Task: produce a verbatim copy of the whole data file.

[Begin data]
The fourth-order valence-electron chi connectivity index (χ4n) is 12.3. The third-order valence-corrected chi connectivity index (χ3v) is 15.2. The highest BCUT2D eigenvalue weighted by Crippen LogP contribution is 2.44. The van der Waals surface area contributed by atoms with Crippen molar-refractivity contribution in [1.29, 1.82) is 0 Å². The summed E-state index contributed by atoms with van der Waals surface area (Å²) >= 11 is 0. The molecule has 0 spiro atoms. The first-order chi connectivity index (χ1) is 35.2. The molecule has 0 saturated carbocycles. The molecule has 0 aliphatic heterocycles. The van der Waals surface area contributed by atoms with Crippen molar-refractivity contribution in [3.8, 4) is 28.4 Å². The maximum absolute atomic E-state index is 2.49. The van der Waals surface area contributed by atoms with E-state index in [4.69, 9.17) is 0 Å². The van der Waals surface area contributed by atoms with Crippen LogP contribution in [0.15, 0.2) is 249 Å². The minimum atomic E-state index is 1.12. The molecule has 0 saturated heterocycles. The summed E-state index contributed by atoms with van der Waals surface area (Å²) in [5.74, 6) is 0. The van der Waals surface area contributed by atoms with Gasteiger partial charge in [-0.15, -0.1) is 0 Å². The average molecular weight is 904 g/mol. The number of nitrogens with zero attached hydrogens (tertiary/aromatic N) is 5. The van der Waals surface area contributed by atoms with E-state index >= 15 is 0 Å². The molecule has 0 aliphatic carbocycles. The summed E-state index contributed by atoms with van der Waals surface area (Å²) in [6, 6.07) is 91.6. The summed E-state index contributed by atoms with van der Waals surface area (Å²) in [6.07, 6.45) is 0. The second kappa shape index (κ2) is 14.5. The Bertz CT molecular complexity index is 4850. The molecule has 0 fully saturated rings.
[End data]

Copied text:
The fourth-order valence-electron chi connectivity index (χ4n) is 12.3. The third-order valence-corrected chi connectivity index (χ3v) is 15.2. The highest BCUT2D eigenvalue weighted by Crippen LogP contribution is 2.44. The van der Waals surface area contributed by atoms with Crippen molar-refractivity contribution in [1.29, 1.82) is 0 Å². The summed E-state index contributed by atoms with van der Waals surface area (Å²) >= 11 is 0. The molecule has 0 spiro atoms. The first-order chi connectivity index (χ1) is 35.2. The molecule has 0 saturated carbocycles. The molecule has 0 aliphatic heterocycles. The van der Waals surface area contributed by atoms with Crippen molar-refractivity contribution in [3.8, 4) is 28.4 Å². The maximum absolute atomic E-state index is 2.49. The van der Waals surface area contributed by atoms with E-state index in [4.69, 9.17) is 0 Å². The van der Waals surface area contributed by atoms with Crippen LogP contribution in [0.15, 0.2) is 249 Å². The minimum atomic E-state index is 1.12. The molecule has 0 saturated heterocycles. The summed E-state index contributed by atoms with van der Waals surface area (Å²) in [5.74, 6) is 0. The van der Waals surface area contributed by atoms with Gasteiger partial charge in [-0.15, -0.1) is 0 Å². The average molecular weight is 904 g/mol. The number of nitrogens with zero attached hydrogens (tertiary/aromatic N) is 5. The van der Waals surface area contributed by atoms with E-state index >= 15 is 0 Å². The molecule has 0 aliphatic carbocycles. The summed E-state index contributed by atoms with van der Waals surface area (Å²) in [6, 6.07) is 91.6. The summed E-state index contributed by atoms with van der Waals surface area (Å²) in [6.07, 6.45) is 0. The second kappa shape index (κ2) is 14.5. The Bertz CT molecular complexity index is 4850. The molecule has 0 fully saturated rings.